Democrats ask Pence not to attend Barrett vote after aides tested positive for COVID-19

Brendan Morrow

After several of Vice President Mike Pence's aides tested positive for COVID-19, Democrats are urging him not to attend the Senate's vote on Judge Amy Coney Barrett's Supreme Court nomination.

Democrats including Senate Minority Leader Chuck Schumer (D-N.Y.) wrote to Pence on Sunday asking him to skip presiding over the Monday vote on Barrett's nomination due to five of his aides recently testing positive for the coronavirus, The Associated Press reports. Pence himself tested negative on Monday, his office said.

"Not only would your presence in the Senate Chamber tomorrow be a clear violation of Centers for Disease Control and Prevention (CDC) guidelines, it would also be a violation of common decency and courtesy," the letter says.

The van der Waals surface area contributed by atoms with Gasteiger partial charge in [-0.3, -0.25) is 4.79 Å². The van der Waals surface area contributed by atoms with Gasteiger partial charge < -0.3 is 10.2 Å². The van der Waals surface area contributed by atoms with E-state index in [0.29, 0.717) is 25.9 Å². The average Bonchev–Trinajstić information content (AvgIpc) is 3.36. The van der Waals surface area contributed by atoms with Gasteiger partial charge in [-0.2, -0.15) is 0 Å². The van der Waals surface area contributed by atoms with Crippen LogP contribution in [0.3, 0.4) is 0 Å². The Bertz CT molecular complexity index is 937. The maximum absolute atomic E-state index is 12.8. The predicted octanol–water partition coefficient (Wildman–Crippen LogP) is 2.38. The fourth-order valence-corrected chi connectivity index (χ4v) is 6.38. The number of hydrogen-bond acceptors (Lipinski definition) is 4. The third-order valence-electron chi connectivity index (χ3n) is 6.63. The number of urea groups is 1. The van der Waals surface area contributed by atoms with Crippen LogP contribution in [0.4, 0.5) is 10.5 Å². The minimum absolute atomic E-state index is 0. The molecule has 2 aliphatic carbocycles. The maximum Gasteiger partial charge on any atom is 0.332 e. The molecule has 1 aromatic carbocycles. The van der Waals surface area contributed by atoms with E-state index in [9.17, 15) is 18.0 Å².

The Democrats go on to say that Pence's presence "would be purely ceremonial" and not "essential," as he will "not need to cast the deciding vote to break a tie" on Barrett's confirmation.

Pence's spokesperson previously said he would not be going into quarantine despite being considered a close contact of Marc Short, his chief of staff who tested positive for COVID-19. The spokesperson said the vice president would "maintain his schedule in accordance with the [Centers for Disease Control and Prevention] guidelines for essential personnel."

White House Strategic Communications Director Alyssa Farah on Monday said Pence would preside over Barrett's confirmation vote, although White House Chief of Staff Mark Meadows later said this was "in flux" and he's "not sure what the vice president's plans are for the Senate tonight."

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